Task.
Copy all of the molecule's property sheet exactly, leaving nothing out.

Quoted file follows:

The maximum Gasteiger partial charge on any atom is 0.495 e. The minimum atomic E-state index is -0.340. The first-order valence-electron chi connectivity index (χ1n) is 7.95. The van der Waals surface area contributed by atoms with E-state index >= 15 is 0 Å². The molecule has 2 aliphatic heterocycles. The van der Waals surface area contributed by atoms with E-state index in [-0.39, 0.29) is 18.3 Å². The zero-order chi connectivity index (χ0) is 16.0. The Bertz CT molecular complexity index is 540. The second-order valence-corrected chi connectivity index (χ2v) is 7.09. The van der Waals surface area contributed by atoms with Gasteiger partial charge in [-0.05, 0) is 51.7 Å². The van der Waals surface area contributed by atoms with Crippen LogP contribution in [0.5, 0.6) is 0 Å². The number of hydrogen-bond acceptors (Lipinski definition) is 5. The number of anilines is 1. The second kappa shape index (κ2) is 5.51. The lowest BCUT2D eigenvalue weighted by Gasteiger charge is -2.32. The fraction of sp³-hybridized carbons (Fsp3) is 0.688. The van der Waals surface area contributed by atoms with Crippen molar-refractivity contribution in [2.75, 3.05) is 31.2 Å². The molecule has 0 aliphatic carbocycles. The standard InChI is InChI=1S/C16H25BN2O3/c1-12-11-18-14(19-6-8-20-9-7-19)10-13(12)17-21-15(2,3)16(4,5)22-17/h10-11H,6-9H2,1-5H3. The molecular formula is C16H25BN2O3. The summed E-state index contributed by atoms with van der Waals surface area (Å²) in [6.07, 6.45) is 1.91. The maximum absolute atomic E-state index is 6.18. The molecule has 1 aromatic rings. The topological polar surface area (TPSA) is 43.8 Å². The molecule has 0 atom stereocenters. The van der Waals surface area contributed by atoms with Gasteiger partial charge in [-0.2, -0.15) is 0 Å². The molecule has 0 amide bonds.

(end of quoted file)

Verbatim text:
The maximum Gasteiger partial charge on any atom is 0.495 e. The minimum atomic E-state index is -0.340. The first-order valence-electron chi connectivity index (χ1n) is 7.95. The van der Waals surface area contributed by atoms with E-state index >= 15 is 0 Å². The molecule has 2 aliphatic heterocycles. The van der Waals surface area contributed by atoms with E-state index in [-0.39, 0.29) is 18.3 Å². The zero-order chi connectivity index (χ0) is 16.0. The Bertz CT molecular complexity index is 540. The second-order valence-corrected chi connectivity index (χ2v) is 7.09. The van der Waals surface area contributed by atoms with Gasteiger partial charge in [-0.05, 0) is 51.7 Å². The van der Waals surface area contributed by atoms with Crippen LogP contribution in [0.5, 0.6) is 0 Å². The number of hydrogen-bond acceptors (Lipinski definition) is 5. The number of anilines is 1. The second kappa shape index (κ2) is 5.51. The lowest BCUT2D eigenvalue weighted by Gasteiger charge is -2.32. The fraction of sp³-hybridized carbons (Fsp3) is 0.688. The van der Waals surface area contributed by atoms with Crippen molar-refractivity contribution in [2.75, 3.05) is 31.2 Å². The molecule has 0 aliphatic carbocycles. The standard InChI is InChI=1S/C16H25BN2O3/c1-12-11-18-14(19-6-8-20-9-7-19)10-13(12)17-21-15(2,3)16(4,5)22-17/h10-11H,6-9H2,1-5H3. The molecular formula is C16H25BN2O3. The summed E-state index contributed by atoms with van der Waals surface area (Å²) in [6.07, 6.45) is 1.91. The maximum absolute atomic E-state index is 6.18. The molecule has 1 aromatic rings. The topological polar surface area (TPSA) is 43.8 Å². The molecule has 0 atom stereocenters. The van der Waals surface area contributed by atoms with Gasteiger partial charge in [-0.2, -0.15) is 0 Å². The molecule has 0 amide bonds.